Rural round-up

17/06/2020

New contest celebrates agripreneurs – Richard Rennie:

GlobalHQ, publisher of Farmers Weekly and Dairy Farmer, is sponsoring B.linc Innovation’s inaugural awards celebrating innovation and technology in the primary sector.

The Celebrating Success Innovation Awards run by the Lincoln University’s Blinc Innovation centre have three sections.

They are for on-farm innovation, off-farm-consumer innovation and a creative innovation-future tech award for secondary school students.

Global HQ co-owner Dean Williamson said the primary sector has had to respond to covid-19 in numerous innovative and nimble ways to continue growing, harvesting and processing primary products. . . 

Te Puke’s golden promise: Harnessing the post-Covid potential of a furry little fruit – Josie Adams:

The Bay of Plenty is synonymous with kiwifruit. With a large contingent of new workers moving in this season from Covid-displaced industries, Josie Adams asked what life is like for those who’ve been there for years.

Under a very heavy tree in Tom French’s orchard waits a very heavy hedgehog. About a metre above the hog the tree has two branches grafted on; golden kiwifruit. This is one of only a few trees with fruit left; the rest have been picked, packed, and put in storage. This fruit is for the family, and for any roaming animal with enough patience.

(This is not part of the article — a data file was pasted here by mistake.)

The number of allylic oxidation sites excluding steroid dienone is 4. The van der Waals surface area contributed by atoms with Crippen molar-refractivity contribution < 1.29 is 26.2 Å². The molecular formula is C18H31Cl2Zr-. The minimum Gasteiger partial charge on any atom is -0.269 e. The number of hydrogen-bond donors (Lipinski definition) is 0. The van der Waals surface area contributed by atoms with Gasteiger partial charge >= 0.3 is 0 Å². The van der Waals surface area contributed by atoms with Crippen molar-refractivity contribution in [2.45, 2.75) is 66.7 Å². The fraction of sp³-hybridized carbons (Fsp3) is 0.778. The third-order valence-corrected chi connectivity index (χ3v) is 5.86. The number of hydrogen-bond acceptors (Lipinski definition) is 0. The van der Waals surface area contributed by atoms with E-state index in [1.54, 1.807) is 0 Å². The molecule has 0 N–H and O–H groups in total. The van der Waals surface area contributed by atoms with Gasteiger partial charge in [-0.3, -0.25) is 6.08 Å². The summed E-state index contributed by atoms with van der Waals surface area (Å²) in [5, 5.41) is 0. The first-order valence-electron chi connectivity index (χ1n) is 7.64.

French has been in the kiwifruit business for 40 years, and hedging his bets on a 50/50 split between golden kiwifruit and traditional greens has helped him weather some of the industry’s storms.

First planted in the Bay of Plenty in the 1930s, by the 70s and 80s, kiwifruit – formerly known as Chinese gooseberries, and before that monkey peaches – were taking off. French estimates they were selling trays for up to $16. Then, there was a heart-stopping price drop: five competing export companies, combined with a slowdown in demand, meant those same trays were worth only $4. . . 

Fed Farmers boss welcomes environmentalists to Southland – Louisa Steyl:

Federated Farmers Southland president Geoffrey Young extended an olive branch to environmentalists by inviting them to see the improvements made to winter grazing conditions in the region.

Young invited Angus Robson, Geoff Reid and Matt Coffey to Southland at the weekend, on behalf of all farmers, after receiving an email from Robson raising concerns about practices on a particular farm.

The three visited the farm, along with two others, on Saturday, and Young said it proved to be a worthwhile day.

“It was quite a robust discussion,” Young said. . . 

Dairy just the job – Samantha Tennent:

A sharp rise in unemployment is on the horizon because of covid-19 but the dairy sector will offer some reprieve. 

DairyNZ is encouraging people to consider work on dairy farms in a new Go Dairy campaign that offers entry-level training to help the transition to farming.

While the Go Dairy career-changers campaign, supported by Federated Farmers, aims to create awareness of the job opportunities there is a big emphasis on ensuring new staff understand what is involved in farm life.

“We want a win-win situation for new dairy farming employees to be happy and fulfilled in their new lifestyle and jobs and for farm employers to have great talent working for them,” DairyNZ chief executive Dr Tim Mackle says. . . 

Bouncing forward :

The kids are back at school, we can once again spend time with small groups of friends and family, and takeaways can offer a night off cooking. Looking back, we dairy farmers were grateful to be essential workers during Covid-19 Levels 3 and 4, with kids able to roam around the farm and help us out!